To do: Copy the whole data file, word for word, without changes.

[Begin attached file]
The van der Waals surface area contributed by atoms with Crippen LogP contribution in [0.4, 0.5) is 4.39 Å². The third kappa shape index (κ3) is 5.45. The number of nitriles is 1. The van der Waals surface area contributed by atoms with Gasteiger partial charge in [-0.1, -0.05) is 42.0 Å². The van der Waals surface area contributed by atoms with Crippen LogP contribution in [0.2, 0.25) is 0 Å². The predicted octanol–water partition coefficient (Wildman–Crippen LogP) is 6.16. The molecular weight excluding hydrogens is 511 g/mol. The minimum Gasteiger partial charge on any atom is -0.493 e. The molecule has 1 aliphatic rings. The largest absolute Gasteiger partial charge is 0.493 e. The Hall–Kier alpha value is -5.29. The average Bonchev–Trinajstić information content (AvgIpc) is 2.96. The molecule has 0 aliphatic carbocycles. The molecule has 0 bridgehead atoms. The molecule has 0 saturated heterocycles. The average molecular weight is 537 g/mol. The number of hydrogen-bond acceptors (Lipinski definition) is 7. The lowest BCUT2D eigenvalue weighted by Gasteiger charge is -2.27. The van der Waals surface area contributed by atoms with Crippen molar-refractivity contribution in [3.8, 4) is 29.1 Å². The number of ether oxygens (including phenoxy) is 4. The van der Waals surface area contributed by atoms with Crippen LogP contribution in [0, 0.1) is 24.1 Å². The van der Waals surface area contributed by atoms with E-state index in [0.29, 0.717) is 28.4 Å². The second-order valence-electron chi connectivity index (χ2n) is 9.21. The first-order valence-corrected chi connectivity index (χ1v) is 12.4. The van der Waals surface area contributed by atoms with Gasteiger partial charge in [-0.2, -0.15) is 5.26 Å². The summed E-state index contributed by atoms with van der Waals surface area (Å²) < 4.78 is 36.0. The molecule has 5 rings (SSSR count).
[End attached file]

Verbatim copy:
The van der Waals surface area contributed by atoms with Crippen LogP contribution in [0.4, 0.5) is 4.39 Å². The third kappa shape index (κ3) is 5.45. The number of nitriles is 1. The van der Waals surface area contributed by atoms with Gasteiger partial charge in [-0.1, -0.05) is 42.0 Å². The van der Waals surface area contributed by atoms with Crippen LogP contribution in [0.2, 0.25) is 0 Å². The predicted octanol–water partition coefficient (Wildman–Crippen LogP) is 6.16. The molecular weight excluding hydrogens is 511 g/mol. The minimum Gasteiger partial charge on any atom is -0.493 e. The molecule has 1 aliphatic rings. The largest absolute Gasteiger partial charge is 0.493 e. The Hall–Kier alpha value is -5.29. The average Bonchev–Trinajstić information content (AvgIpc) is 2.96. The molecule has 0 aliphatic carbocycles. The molecule has 0 bridgehead atoms. The molecule has 0 saturated heterocycles. The average molecular weight is 537 g/mol. The number of hydrogen-bond acceptors (Lipinski definition) is 7. The lowest BCUT2D eigenvalue weighted by Gasteiger charge is -2.27. The van der Waals surface area contributed by atoms with Crippen molar-refractivity contribution in [3.8, 4) is 29.1 Å². The number of ether oxygens (including phenoxy) is 4. The van der Waals surface area contributed by atoms with Crippen LogP contribution in [0, 0.1) is 24.1 Å². The van der Waals surface area contributed by atoms with E-state index in [0.29, 0.717) is 28.4 Å². The second-order valence-electron chi connectivity index (χ2n) is 9.21. The first-order valence-corrected chi connectivity index (χ1v) is 12.4. The van der Waals surface area contributed by atoms with Gasteiger partial charge in [-0.2, -0.15) is 5.26 Å². The summed E-state index contributed by atoms with van der Waals surface area (Å²) < 4.78 is 36.0. The molecule has 5 rings (SSSR count).